Question Difference In Behaviour For My Betta

Martine

New Member
Messages
3
Reaction score
0
Points
1
Hi, i am kinda worried and confused about
1.My betta used to create a massive bubble nest but now he doesn't. Why ? Does that means he is unhealthy and unhappy ? Here's a picture before and after. The tank was left for few days not directly took after tank cleaning

Although i dont have any test kits , i do dechlorinate the water and let it sit for at least one hour before performing water change every 3 days. i assume there is no sudden change in environment as i did the same thing since i got him . Mine is a 2.5 gallon tank with no filter and heater as the temperature is constantly in 77f . Its has two java fern attached to driftwood and only one betta in it.
 

CheshireKat

Well Known Member
Messages
1,145
Reaction score
506
Points
133
Experience
More than 10 years
Martine said:
My betta used to create a massive bubble nest but now he doesn't. Why ? Does that means he is unhealthy and unhappy ?
Not at all. My male has never made a bubble nest. Some just don't. There are also times when they do and don't; they get triggered to under some conditions like seeing or smelling or being with a female.

I am a bit concerned though. You said you don't have a heater or filter. Okay, you don't have any substrate and can easily see waste and you water change every 3 days, so I'm not going to say you need a filter. However, filters don't just help keep the tank clean, they also host the beneficial bacteria that converts poisonous ammonia to slightly less toxic nitrite and then nitrate. Without substrate and without a filter, you don't have a whole lot of surfaces for this bacteria to grow. They can grow on the tank walls and plants and driftwood, but if you clean those, that bacteria is lost, making your tank and fish vulnerable to ammonia and nitrite build up. And you won't know this without a test kit.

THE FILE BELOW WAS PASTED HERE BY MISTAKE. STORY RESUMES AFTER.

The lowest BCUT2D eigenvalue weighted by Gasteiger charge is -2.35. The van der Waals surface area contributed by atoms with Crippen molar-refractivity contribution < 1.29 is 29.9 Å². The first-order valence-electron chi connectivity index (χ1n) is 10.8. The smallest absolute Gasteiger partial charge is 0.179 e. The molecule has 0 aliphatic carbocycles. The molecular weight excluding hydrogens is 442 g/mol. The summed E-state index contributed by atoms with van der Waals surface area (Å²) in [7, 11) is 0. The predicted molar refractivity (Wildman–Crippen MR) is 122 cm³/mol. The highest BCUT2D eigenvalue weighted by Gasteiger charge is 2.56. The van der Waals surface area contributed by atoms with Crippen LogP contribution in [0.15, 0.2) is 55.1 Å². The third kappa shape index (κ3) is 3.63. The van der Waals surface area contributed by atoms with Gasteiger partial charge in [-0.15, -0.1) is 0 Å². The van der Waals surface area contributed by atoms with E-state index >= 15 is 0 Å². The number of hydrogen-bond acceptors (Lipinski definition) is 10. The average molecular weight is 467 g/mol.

Is the water temperature constantly 77 or the air temperature? There's a difference.

I can't tell if your fish has clamped fins for sure because the fins may just be like that when you took the photo, if you know what I mean. If your fish's fins are mostly by its sides/body and aren't out and moving freely, it may have clamped fins. That would mean something is wrong.

Martine said:
The tank was left for few days not directly took after tank cleaning
How do you clean the tank?
 

Salem

Well Known Member
Messages
730
Reaction score
393
Points
108
Experience
1 year
Some bettas (mine included) will go through phases where they make nests and then dont, some never make them at all- I wouldn't be too worried about that on it's own. I would seriously consider adding a filter and a heater and consider upgrading to a 5g. tanks that small can fluctuate really heavily at the drop of a hat, especially without a filter to keep things more stable. You can quite easily diy a sponge filter if you don't want to spend a lot of money on it.

My first thoughts are that he may be perfectly fine and just acting differently, there may be a bit of an ammonia build up from his waste, or maybe your tap water has changed. I once had a problem where my water suddenly when from having a ph of about 7 to being almost 9.

Along with the question above- when doing a water change how much water do you swap out?
 
  • Thread starter
  • Thread Starter
  • #4

Martine

New Member
Messages
3
Reaction score
0
Points
1
CheshireKat said:
they get triggered to under some conditions like seeing or smelling or being with a female.
u mean they are triggered to create bubble nest instead of an indication of happy and healthy ?

CheshireKat said:
Is the water temperature constantly 77 or the air temperature?
definitely the water temperature as u can see in the very last photo.